According to don Juan’s teachings, there are myriad worlds layered upon our perceived reality, and these can be accessed by radical shifts in awareness. After one experience where Carlos experienced an alternate world, he questions don Juan about the “reality” of what he had experienced.
“And what is real?” don Juan asked me very calmly.
“This, what we’re looking at is real,” I said, pointing to the surroundings.
“But so was the bridge you saw last night, and so was the forest and everything else.”
“But if they were real where are they now?”
“They are here. If you had enough power you could call them back. Right now you cannot do that because you think it is very helpful to keep on doubting and nagging. It isn’t, my friend. It isn’t. There are worlds upon worlds, right here in front of us. And they are nothing to laugh at. Last night if I hadn’t grabbed your arm you would have walked on that bridge whether you wanted to or not. And earlier I had to protect you from the wind that was seeking you out.”
Toward the end of the book, don Genaro, a sorcerer friend of don Juan’s, shares a story with Carlos about a point in his life when he reached a certain stage on his path. In the story, he tells Carlos that after the experience, he tried to return to his home in Ixtlan, but was unable to return to his village.
“Genaro was telling his story for you,” don Juan said, “because yesterday you stopped the world, and he thinks that you also saw, but you are such a fool that you don’t know it yourself. I keep telling him that you are weird, and that sooner or later you will see. At any rate, in your next meeting with the ally, if there is a next time for you, you will have to wrestle with it and tame it. If you survive the shock, which I’m sure you will, since you’re strong and have been living like a warrior, you will find yourself alive in an unknown land. Then, as is natural to all of us, the first thing you will want to do is to start on your way back to Los Angeles. But there is no way to go back to Los Angeles. What you left there is lost forever. By then, of course, you will be a sorcerer, but that’s no help; at a time like that what’s important to all of us is the fact that everything we love or hate or wish for has been left behind. Yet the feelings in a man do not die or change, and the sorcerer starts on his way back home knowing that he will never reach it, knowing that no power on earth, not even his death, will deliver him to the place, the things, the people he loved. That’s what Genaro told you.”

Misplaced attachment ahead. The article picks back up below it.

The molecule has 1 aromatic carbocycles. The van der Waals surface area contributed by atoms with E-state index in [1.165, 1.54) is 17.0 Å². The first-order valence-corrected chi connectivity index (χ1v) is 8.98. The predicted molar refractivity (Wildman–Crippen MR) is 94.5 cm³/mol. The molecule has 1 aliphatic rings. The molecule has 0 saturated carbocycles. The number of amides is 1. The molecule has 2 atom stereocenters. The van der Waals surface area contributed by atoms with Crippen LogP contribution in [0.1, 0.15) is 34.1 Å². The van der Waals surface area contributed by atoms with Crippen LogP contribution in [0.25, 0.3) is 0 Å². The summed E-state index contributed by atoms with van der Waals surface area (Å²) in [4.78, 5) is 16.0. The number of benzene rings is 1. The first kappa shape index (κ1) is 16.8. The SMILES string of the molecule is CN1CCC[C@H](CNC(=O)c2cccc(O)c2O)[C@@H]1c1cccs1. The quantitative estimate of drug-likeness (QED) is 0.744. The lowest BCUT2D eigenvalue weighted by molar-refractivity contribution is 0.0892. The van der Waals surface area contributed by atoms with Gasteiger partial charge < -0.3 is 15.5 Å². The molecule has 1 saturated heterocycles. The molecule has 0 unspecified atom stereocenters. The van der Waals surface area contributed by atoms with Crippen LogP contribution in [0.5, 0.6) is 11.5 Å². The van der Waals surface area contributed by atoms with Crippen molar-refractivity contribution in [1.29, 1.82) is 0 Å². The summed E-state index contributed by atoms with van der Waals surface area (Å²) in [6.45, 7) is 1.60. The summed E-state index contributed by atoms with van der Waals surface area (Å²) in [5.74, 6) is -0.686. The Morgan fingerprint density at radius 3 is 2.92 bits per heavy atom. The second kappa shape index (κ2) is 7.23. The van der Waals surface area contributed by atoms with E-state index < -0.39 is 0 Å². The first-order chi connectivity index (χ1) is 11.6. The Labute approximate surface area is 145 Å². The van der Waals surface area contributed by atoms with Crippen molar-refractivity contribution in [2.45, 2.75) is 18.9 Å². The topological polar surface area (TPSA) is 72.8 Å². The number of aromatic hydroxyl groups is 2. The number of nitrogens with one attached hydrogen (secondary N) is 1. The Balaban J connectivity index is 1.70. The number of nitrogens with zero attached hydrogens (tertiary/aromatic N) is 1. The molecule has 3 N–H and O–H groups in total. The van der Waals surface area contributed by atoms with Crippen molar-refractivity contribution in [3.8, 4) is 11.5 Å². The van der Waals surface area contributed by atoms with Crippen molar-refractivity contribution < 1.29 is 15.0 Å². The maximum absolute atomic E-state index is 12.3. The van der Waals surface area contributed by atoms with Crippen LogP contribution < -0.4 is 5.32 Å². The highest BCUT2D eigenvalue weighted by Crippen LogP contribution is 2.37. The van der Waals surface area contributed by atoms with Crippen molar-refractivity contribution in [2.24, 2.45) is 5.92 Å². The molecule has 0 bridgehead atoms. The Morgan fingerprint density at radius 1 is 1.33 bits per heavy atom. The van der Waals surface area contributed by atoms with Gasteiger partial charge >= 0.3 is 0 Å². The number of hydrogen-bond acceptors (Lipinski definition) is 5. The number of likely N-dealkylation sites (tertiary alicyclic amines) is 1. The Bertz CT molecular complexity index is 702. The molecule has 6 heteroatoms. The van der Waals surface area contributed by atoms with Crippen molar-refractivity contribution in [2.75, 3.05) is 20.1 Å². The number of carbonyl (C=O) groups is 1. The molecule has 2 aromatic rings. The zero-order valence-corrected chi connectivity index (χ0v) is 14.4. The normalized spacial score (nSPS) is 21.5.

This is a painful truth for all those who are on a mystical path. At some point, our lives will change in such a way that we can never return to our old life. How can someone who touched the Divine go home and watch Netflix? How can a person who has glimpsed the infinite look at a table the same way again? How can anyone who has visited another realm of reality trust our perceptions of our “normal” world? It is impossible, yet nostalgia drives us to attempt a return to our old reality, but that reality will never exist for us again.
Thanks for taking the time to share in my musings. I hope you found them interesting. Comments are open for two weeks following post date, so feel free to share any thoughts you may have.
This is the second book in Castaneda’s account of his apprenticeship with the sorcerer don Juan. Chronologically, the events recounted in this text occur some years after the events recorded in The Teachings of Don Juan. Castaneda needed to take time away from the lessons because it seems he was having difficulty coming to terms with a new way of perceiving reality.
This book essentially deals with what don Juan terms “seeing,” which, in simplified terms, is a way of perceiving levels of reality that are beyond the comprehension of our ordinary states of consciousness.